T6. Bryce Petty tripping and falling one yard short of the goal line in the first quarter against Oklahoma State. It’s tough to put too much emphasis on one play, that’s why I’m leaving this one at No. 6, though the argument could be made for it being easily No. 1. One moment, Petty was cruising toward the end zone with the chance to seize momentum in a huge game. The next he’s inexplicably on the turf, a yard short of the end zone. Baylor still won the Big 12, but national championship and Heisman hopes began to fade on that play. The best I can offer my Baylor friends is the Cormac McCarthy quote “You never know what worse luck your bad luck has saved you from.” As for Petty, he was brave in taking the heat. “It was big,” Petty said “That’s not Shock’s fault, that’s my fault. I have to finish that, it was a funky deal.”

T6. Shock Linwood’s subsequent fumble at the Oklahoma State 1. This is too bad, too, because it was an effort play reaching the ball for the goal line. But, see above entry.

4. Ahmad Dixon’s fourth-quarter interception against Kansas State. This play along with Burt’s interception against TCU tied for the plays that did the most to make the difference between winning and losing all season. A lot of little things go into winning and losing. But when the opponent is driving toward a possible go-ahead score and a defender takes the ball away, that can’t be underestimated. “The play broke down and guys were scrambling around,” Dixon said. “I knew I had to stay with the tight end. When I saw the ball, my eyes got big and I came up with the play.”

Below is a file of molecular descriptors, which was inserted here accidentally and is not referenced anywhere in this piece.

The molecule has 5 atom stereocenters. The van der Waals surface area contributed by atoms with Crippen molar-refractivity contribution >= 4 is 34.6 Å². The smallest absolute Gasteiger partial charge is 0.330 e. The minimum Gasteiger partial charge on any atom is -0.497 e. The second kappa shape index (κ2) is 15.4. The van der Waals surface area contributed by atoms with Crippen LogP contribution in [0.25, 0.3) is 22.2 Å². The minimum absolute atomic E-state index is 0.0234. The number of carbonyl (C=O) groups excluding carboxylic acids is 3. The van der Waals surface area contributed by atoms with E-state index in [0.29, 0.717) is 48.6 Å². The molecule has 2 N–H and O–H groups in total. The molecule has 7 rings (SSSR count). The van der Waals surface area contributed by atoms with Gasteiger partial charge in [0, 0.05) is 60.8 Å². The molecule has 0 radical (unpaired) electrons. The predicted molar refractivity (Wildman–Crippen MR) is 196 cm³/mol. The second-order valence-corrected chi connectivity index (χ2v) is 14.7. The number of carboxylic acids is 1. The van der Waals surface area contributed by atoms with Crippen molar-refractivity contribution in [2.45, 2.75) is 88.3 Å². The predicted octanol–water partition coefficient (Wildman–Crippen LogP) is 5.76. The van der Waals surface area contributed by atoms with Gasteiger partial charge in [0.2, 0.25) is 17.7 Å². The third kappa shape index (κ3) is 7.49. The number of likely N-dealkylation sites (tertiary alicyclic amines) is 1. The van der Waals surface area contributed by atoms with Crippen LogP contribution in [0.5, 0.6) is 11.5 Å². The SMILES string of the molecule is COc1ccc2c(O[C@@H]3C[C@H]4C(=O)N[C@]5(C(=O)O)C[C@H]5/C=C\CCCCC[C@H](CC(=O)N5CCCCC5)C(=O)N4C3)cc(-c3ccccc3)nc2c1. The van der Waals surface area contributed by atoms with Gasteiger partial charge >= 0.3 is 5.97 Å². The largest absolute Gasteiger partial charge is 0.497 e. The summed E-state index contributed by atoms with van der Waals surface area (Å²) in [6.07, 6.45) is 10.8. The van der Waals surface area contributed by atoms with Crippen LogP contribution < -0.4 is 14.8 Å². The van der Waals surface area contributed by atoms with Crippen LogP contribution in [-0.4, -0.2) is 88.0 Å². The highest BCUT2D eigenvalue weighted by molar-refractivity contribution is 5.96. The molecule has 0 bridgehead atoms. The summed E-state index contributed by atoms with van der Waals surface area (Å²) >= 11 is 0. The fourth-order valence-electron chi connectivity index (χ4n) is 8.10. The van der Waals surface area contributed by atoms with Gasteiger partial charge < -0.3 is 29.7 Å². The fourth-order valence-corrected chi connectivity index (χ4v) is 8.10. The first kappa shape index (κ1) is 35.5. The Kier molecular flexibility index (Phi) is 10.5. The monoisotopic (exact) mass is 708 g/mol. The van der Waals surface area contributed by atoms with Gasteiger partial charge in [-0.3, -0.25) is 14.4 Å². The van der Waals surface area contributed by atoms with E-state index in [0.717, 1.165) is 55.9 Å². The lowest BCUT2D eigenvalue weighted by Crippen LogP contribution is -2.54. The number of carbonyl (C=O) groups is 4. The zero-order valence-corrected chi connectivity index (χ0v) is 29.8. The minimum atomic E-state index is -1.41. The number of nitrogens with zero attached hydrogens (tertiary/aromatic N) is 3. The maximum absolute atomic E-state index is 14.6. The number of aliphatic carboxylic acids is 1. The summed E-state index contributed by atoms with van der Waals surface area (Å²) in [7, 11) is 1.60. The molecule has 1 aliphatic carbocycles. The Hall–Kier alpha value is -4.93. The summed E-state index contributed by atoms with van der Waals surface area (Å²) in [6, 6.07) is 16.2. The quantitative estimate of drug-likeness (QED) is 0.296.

3. Terrell Burt’s interception of TCU QB Casey Pachall with 11 seconds left. Batting this one away might not have been enough. TCU probably still would have tied it with a field goal, and no one knows what happens in overtime. Burt had to catch it and by catching it he preserved the win.

2. Bryce Petty’s second-quarter 24-yard touchdown pass to Antwan Goodley against Oklahoma. If there was one thing Baylor did well as a team, it was cohesiveness between offense and defense. Whenever the Baylor defense came up with a big play, the offense was quick to make matters much worse for the opponent. The reason Lackey’s interception ranks in the top 10 of this list is because Petty found Goodley for the touchdown. If you’ve reached this point of the list and feel like this play is too much like so many others this season to be ranked so high, remember this: winning the Big 12 means getting past Oklahoma and Texas. And this play was crucial to defeating the Sooners.

1. Bryce Petty’s 11-yard touchdown pass to Antwan Goodley in the third quarter against Texas. Goodley caught three passes to convert third downs on Baylor’s opening drive of the second half against Texas. They were all huge, but the one-handed grab on which Goodley reached out with his right hand to haul in a Petty pass on third-and-nine from the Horns’ 11 was the most important. That catch essentially put momentum on the Bears’ side for the duration. “He makes me look a lot better than I make him look,” Petty said. “Like that one-handed catch. That was absolutely huge. That basically, to me, turned the whole game around.” And by turning the game around, Baylor waltzed to a Big 12 championship and turned the lights out in Floyd Casey Stadium in an unforgettable way.